Nogi Shrine (乃木神社 Nogi-jinja) is a Shintō shrine located on the grounds of General Nogi's former residence in Akasaka, Minato Ward, Tōkyō, close to Roppongi's Mid-Town Complex. It was established in November 1923 and dedicated to Nogi Maresuke and his wife Shizuko who both took their lives on the day Emperor Meiji was interred. General Nogi is enshrined as a Shintō deity and venerated in several shrines across Japan (in Kyōto, in Shimonoseki where his family hailed from, in Tochigi where he served as a commander, and in Saitama). The shrine was destroyed in the Tokyo air raids in 1945 and rebuilt in 1957.
The main building of general Nogi's residence was built in 1902 and is a spartan wooden structure with a tiled roof. It was modeled on the French military barracks that impressed the general so much during the two years he spent in Germany. Making skillful use of the sloped terrain, the three-story mansion appears to have only two floors.
After the general's death the building was donated to the city of Tōkyō. It is open to the public on September 12 and 13, free of charge. It displays the living quarters of General Nogi and his wife, including the room where they committed suicide. Next to the mansion is a sturdy brick structure roofed with Japanese tiles, the stables of General Nogi's horses. The building was constructed in 1889, long before the residence itself.
The shop attached to the shrine sells books and other memorabilia of Nogi Maresuke as well as small sake bottles of the kind the general used for his favourite sake from Tochigi.
Entrance to Nogi Shrine next to Nogizaka Station (Tōkyō Chiyoda Line)
The former Nogi residence
The room where General Nogi and his wife took their lives.
Memorial slab dedicated to Gen. Nogi
Statue of Nogi Maresuke in commemoration of his role as principal of Peers School
The stables at the former Nogi residence
More photos in the Nogi album.
General Nogi: the tragedy of a war hero
Nogi Maresuke (乃木 希典, 1849-1912) was born in Edo as the son of a Chōshū retainer. In 1871, he was commissioned a major in the newly formed Imperial Army and two years later given command of an infantry regiment. In 1876, he took part in quelling anti-government rebellions in Hagi, Yamaguchi Prefecture. During the Satsuma Rebellion of 1877, Nogi's regiment lost its battle standard, a disgrace he took so personal that he was determined to take his own life. His superiors dissuaded him from committing suicide, but the shame of the flag incident was to haunt him for the rest of his life. Despite his feelings of guilt and bouts of drinking, his military career flourished: he was given a brigade command in 1878 and promoted to major general seven years later. In 1887-88, Nogi accomplished a tour of duty in Germany which left a deep impression on the general, instilling into him a renewed sense of military discipline and traditional samurai values.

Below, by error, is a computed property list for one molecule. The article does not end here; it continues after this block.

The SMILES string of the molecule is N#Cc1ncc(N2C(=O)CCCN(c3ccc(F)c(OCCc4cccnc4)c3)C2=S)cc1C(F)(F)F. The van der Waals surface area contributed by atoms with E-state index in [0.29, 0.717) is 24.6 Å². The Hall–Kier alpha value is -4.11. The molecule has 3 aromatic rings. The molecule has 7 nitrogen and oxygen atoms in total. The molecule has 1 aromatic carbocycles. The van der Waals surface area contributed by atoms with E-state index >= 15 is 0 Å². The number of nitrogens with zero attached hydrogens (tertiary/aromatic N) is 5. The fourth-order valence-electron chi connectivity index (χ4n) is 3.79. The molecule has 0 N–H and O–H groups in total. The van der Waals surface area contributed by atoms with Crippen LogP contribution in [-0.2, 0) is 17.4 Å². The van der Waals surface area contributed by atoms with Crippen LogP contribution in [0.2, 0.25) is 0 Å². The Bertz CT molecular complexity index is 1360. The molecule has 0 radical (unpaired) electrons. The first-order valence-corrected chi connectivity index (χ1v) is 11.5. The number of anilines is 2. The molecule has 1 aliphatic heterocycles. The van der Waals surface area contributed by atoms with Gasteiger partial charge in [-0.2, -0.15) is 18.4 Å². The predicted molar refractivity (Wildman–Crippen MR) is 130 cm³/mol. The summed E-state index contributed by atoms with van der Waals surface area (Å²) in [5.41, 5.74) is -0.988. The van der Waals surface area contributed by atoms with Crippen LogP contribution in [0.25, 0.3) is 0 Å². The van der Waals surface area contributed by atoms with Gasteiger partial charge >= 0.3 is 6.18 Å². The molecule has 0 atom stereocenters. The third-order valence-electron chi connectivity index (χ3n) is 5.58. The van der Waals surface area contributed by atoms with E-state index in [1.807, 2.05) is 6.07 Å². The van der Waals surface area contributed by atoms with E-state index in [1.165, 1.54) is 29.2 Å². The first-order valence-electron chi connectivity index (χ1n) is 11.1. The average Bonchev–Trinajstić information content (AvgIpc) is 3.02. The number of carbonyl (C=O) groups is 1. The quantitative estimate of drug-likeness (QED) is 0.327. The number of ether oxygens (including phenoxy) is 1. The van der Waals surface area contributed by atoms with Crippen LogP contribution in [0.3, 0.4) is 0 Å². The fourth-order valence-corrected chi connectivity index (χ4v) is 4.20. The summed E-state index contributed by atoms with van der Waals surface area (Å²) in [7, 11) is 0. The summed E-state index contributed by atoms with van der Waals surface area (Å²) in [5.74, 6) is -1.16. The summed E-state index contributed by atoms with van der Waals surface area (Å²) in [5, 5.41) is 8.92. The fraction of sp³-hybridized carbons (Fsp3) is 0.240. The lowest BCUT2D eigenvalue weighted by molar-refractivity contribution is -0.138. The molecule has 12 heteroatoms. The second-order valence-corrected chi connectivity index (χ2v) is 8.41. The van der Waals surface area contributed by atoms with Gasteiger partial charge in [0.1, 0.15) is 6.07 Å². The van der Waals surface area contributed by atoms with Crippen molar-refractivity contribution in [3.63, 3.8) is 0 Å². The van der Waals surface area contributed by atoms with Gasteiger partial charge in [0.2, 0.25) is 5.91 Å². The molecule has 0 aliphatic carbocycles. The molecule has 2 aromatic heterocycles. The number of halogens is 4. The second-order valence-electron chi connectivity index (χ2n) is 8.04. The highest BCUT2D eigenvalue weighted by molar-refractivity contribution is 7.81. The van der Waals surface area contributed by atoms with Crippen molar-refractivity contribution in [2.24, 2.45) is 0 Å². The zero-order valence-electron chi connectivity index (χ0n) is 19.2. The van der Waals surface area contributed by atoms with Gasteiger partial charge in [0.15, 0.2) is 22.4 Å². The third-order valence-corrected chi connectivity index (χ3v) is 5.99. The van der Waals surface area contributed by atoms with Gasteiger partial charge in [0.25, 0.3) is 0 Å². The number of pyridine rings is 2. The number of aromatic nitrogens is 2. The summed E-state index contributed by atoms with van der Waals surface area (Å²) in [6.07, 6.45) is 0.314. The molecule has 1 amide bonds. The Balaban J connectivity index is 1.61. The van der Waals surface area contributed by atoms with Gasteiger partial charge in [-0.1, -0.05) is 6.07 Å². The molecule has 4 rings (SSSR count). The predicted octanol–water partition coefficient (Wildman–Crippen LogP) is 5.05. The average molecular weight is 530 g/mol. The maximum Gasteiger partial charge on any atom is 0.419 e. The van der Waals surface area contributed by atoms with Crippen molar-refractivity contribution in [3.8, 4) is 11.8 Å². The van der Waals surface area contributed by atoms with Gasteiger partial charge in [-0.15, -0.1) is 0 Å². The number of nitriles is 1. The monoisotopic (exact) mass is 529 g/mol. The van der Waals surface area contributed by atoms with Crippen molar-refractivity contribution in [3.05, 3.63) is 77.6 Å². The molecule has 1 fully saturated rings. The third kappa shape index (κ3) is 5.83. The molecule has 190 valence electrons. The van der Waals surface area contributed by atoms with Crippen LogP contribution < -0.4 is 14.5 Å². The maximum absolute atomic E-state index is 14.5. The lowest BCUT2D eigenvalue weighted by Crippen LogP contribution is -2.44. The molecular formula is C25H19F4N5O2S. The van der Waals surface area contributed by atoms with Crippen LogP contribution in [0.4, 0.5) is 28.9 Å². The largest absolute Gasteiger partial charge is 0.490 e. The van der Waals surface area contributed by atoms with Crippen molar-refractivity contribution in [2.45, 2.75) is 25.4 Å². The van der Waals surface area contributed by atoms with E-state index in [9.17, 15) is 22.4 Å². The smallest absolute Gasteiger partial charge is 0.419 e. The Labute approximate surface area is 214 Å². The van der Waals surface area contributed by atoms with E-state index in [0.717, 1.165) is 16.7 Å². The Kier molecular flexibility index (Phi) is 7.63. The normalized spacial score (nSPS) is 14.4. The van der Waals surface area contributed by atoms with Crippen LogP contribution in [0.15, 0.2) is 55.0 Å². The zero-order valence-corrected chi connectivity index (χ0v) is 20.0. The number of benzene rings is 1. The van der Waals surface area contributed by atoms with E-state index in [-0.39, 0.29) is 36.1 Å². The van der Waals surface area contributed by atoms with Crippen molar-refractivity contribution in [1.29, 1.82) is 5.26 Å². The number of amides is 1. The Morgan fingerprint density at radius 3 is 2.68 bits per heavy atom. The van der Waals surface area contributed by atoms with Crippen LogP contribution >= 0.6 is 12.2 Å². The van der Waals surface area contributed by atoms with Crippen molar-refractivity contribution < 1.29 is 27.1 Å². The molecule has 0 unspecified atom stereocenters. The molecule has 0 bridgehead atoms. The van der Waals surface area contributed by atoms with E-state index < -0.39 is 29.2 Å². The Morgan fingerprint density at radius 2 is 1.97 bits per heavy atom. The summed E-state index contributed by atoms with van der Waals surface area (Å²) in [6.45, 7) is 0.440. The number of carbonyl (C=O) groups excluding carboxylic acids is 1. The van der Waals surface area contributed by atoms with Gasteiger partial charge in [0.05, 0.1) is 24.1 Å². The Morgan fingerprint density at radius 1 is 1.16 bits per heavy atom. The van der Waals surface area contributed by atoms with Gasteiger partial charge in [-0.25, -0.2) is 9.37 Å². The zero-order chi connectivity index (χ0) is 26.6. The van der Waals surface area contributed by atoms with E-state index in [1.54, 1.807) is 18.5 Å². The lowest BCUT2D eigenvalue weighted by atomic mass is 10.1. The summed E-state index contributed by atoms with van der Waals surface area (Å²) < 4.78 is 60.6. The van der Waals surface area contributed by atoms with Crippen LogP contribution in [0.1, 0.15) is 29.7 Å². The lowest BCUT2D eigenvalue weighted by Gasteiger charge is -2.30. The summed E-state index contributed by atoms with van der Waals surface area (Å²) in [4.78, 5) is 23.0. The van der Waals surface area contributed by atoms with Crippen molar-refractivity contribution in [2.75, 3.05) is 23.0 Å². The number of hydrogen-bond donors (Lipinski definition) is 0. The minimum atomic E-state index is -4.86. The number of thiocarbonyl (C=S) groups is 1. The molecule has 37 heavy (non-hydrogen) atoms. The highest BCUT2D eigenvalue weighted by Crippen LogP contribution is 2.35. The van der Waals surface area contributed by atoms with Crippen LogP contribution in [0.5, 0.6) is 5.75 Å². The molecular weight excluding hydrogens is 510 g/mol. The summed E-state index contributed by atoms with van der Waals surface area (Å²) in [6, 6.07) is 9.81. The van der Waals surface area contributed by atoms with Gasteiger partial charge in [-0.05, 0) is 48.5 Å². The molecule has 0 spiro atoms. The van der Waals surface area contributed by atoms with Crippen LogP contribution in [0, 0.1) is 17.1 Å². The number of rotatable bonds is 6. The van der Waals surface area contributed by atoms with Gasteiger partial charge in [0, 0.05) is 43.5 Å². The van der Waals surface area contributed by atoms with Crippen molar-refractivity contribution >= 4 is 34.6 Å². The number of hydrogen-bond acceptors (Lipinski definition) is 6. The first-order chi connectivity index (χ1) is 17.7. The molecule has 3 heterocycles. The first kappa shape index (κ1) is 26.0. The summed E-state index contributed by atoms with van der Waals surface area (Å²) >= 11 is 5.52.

In the Sino-Japanese War of 1894-5, his troops rapidly conquered Liaodong Peninsula and its military base of Port Arthur, landing him a divisional command, a promotion to lieutenant general, and the title of baron (男爵 danshaku). He served as governor general of Taiwan in 1896-98, but left the position in frustration over his own incapacity to solve the island’s pressing issues and over the corruption and incompetence prevalent in the colonial administration.
The Russo-Japanese War of 1904 brought on new military opportunities: he was promoted to general and given the command of the army that was to directly assault the Russian positions in Port Arthur. The Russians had leased Port Arthur from the Chinese to whom Japan was forced to return the peninsula in 1895. Nogi's unrelenting attacks on the Russians in the autumn of 1904 proved futile and claimed the lives of some 56,000 Japanese troops, losses he felt personally responsible for. Only after the Japanese high command dispatched another general, Kodama Gentarō (兒玉 源太郎, 1852-1906), to assist Nogi in a more reasonable strategy - namely to use heavy siege guns - did Port Arthur fall to the Japanese army. It is said that Emperor Meiji personally intervened to keep Nogi in command; Kodama's role in the fall of Port Arthur remains unclear till today. It was the emperor who in an imperial conference forbid Nogi to commit seppuku.
What contributed most to the general's glorification in Japan was his stoical acceptance of the death of his two sons, both infantry officers who had died at Port Arthur. Nogi returned as a war hero, in spite of his ineffectual military leadership. In 1907, he was elevated to count (伯爵 hakushaku) and made director of the prestigious Peers School (nowadays Gakushūin University) where he promoted a patriotic and stern curriculum.
On the evening of September 13, 1912, the day of Emperor Meiji's funeral, General Nogi and his wife committed ritual suicide in their residence, just as the funeral cortege left the palace. While some of his contemporaries viewed his death as an ultimate protest against the extravagance and degeneration of modern Japan, his suicide note points to atonement for the mistakes of his military career. His act of junshi (殉死) - to follow one's lord into death - left a profound impact on the Japanese public and intellectuals such as Natsume Sōseki and made Nogi a symbol of loyalty and virtue.
General Nogi and his wife Shizuko in a photo taken on the day of their ritual suicide.
- Bix, Herbert, Hirohito and the Making of Modern Japan, Harper 2000
- Frédéric, Louis, Japan Encyclopedia, Harvard University 2002
- Keene, Donald, Emperor of Japan, Meiji and his World, Columbia University 2005
8-11-27 Akasaka, Minato-ku, Tokyo 107-0052; Nogizaka Station on Tokyo Chiyoda Line (one-minute walk).